Your father weighs heavily on this album. What influence did his personality and writing have on your own personality and writing?
Of course, you always want to break away from your parents, and you always think, “I’m never going to be like that guy.” What I’ve discovered is you kind of wind up becoming your parents, which is also a cliché in itself. My father, despite the fact that he’s been dead for over 25 years, he’s been a huge influence on me. I’m still, as we’ve determined, writing about him. I think just by virtue of the fact that he was my parent, he was a big influence, but he was a very distinctive writer. He was a journalist primarily and he wrote in a clear, concise, beginning-middle-and-end way, and that’s kind of the way I write my songs. With a few exceptions, there’s nothing opaque or cryptic about my songs.
Quite the contrary.
Yeah, they’re very clear. And I think that style of writing I probably got from my dad.
Do you think that the confessional label you’ve gotten over the years may have come from your father?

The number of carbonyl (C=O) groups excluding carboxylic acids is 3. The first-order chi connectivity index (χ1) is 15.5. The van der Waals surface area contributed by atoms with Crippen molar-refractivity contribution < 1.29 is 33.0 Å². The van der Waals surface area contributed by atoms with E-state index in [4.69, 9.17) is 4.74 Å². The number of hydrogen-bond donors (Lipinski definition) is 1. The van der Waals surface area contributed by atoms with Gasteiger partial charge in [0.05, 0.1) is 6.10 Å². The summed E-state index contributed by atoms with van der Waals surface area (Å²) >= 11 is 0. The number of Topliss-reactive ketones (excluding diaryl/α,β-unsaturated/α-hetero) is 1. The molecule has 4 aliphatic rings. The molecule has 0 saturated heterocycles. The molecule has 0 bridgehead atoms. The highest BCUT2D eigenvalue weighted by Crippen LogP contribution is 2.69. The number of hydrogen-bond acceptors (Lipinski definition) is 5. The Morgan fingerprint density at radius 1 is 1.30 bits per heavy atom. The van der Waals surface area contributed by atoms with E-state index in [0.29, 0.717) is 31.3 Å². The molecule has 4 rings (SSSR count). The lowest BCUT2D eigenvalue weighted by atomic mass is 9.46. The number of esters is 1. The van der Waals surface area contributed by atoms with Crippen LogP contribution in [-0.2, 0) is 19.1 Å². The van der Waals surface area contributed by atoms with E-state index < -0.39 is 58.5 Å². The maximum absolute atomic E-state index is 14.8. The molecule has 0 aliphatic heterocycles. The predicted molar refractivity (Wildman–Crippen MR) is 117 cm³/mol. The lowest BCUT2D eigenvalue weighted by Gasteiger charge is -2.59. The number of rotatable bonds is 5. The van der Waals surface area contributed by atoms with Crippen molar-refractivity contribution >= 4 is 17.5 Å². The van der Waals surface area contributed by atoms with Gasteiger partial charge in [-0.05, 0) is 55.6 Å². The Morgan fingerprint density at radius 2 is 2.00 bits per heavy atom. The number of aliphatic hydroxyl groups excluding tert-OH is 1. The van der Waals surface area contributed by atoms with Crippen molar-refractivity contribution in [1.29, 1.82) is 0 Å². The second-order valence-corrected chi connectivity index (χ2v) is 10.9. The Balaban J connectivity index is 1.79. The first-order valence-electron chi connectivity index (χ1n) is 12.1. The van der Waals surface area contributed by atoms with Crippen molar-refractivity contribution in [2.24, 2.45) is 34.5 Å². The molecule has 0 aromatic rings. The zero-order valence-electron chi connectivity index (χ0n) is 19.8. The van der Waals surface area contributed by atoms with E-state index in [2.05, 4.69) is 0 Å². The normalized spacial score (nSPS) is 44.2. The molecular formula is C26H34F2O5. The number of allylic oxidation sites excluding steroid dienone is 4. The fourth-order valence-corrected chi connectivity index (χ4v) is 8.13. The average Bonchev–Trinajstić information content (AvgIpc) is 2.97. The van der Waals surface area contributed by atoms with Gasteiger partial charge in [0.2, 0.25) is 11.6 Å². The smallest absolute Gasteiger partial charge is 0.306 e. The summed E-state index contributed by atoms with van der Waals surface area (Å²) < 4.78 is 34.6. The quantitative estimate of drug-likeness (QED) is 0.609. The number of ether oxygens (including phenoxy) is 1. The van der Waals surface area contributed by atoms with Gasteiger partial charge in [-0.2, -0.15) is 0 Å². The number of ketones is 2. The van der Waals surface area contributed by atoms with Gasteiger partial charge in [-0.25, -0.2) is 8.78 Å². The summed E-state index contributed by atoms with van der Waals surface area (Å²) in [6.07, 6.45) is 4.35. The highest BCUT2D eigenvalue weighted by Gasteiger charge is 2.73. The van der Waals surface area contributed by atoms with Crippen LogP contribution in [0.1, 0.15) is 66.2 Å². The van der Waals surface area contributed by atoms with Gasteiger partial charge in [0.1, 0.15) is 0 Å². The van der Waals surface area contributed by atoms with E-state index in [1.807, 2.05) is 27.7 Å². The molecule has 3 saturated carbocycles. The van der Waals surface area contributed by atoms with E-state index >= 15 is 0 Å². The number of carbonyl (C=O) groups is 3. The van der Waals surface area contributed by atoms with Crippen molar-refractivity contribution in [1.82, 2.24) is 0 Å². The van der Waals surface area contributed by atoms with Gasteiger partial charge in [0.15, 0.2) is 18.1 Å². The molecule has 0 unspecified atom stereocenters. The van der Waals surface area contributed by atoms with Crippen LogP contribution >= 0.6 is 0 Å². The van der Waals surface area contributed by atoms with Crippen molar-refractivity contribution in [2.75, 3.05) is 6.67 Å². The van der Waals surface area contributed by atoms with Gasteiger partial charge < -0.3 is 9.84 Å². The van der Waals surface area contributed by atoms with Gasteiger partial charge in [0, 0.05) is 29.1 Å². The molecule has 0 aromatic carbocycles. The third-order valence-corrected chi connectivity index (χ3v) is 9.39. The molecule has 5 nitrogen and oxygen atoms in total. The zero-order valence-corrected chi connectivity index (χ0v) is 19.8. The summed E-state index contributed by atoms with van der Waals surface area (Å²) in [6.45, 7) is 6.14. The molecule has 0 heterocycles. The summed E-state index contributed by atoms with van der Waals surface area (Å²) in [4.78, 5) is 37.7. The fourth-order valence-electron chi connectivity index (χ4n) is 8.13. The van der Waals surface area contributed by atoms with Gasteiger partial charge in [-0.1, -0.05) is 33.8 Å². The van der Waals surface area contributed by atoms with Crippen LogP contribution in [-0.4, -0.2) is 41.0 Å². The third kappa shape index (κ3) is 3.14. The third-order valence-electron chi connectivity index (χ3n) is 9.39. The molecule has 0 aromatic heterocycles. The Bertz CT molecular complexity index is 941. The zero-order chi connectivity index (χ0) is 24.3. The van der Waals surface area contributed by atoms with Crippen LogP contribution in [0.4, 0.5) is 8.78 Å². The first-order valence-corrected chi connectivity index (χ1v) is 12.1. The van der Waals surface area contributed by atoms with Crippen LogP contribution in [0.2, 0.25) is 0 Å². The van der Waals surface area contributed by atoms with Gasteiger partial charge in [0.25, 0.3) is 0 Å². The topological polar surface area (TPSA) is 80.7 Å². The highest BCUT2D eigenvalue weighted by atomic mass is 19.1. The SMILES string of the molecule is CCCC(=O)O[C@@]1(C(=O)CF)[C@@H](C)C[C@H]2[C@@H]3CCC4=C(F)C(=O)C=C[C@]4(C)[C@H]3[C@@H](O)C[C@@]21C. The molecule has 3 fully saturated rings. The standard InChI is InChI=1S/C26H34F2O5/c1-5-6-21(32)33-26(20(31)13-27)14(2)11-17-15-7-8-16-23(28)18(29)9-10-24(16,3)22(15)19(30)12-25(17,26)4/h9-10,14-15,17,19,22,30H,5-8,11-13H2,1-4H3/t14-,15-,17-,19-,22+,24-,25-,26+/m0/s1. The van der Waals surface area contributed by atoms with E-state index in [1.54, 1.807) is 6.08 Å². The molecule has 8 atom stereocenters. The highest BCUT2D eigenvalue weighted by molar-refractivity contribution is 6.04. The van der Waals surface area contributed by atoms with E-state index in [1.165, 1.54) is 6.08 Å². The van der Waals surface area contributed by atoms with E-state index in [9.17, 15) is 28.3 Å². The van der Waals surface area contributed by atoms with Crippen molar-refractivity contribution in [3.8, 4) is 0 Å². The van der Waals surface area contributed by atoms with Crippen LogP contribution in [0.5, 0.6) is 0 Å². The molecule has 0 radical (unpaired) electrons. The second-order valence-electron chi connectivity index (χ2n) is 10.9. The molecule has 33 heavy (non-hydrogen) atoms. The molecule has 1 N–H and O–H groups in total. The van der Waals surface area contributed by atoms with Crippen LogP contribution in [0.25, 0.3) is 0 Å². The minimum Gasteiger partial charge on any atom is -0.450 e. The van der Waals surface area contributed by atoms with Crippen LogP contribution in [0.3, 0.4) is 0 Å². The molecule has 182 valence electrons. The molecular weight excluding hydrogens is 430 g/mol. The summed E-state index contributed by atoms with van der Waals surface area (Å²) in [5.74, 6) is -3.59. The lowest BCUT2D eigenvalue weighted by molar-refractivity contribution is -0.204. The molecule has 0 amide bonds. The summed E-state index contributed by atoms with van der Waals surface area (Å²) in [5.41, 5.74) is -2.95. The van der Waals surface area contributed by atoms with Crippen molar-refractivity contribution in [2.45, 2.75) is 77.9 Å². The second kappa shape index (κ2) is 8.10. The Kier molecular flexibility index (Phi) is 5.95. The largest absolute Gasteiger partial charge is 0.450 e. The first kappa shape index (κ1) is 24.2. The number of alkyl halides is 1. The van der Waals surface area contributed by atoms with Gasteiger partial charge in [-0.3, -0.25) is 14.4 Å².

Yeah. I think I maybe have a bit more of a wider confessional streak than he had. (laughs) But that could be generational — in his time, you didn’t expose yourself maybe as much. And I’m a performer, too, I write my songs to perform. So I have to get up and jump up and down on stage for 75 minutes. So there’s a kind of a guy in a raincoat thing to begin with if you’re on stage. I suppose that’s the difference between me and my father; I’m a bit more confessional. Although his best work I think was when he talked about the personal things, whether it was putting the dog down or his difficulties with Christmastime or problems with his kids. So again, we are very much similar.
All your children appear on this album. Was that a conscious decision because of the subject matter or because you’d think, “You know who would be a good singer? My daughter.”
Both, actually. Martha sings a beautiful part on Over the Hill, a song that I co-wrote with her mother. In the case of Rufus and Lucy, there were duet opportunities with those kids. Of course I say kids, but I have to remember these people are in their 30s and have been singers for some time. They also happen to be very good singers and my kids, so it just seemed like a no-brainer to have them on the record.
How did they feel when you told them they’d be singing on their father’s album about death and decay?
(laughs) They said, “Great. When are we going to get paid?”
You’ve worked with Judd Apatow as an actor and a musician on a lot of things, starting with Undeclared. How did you two first meet?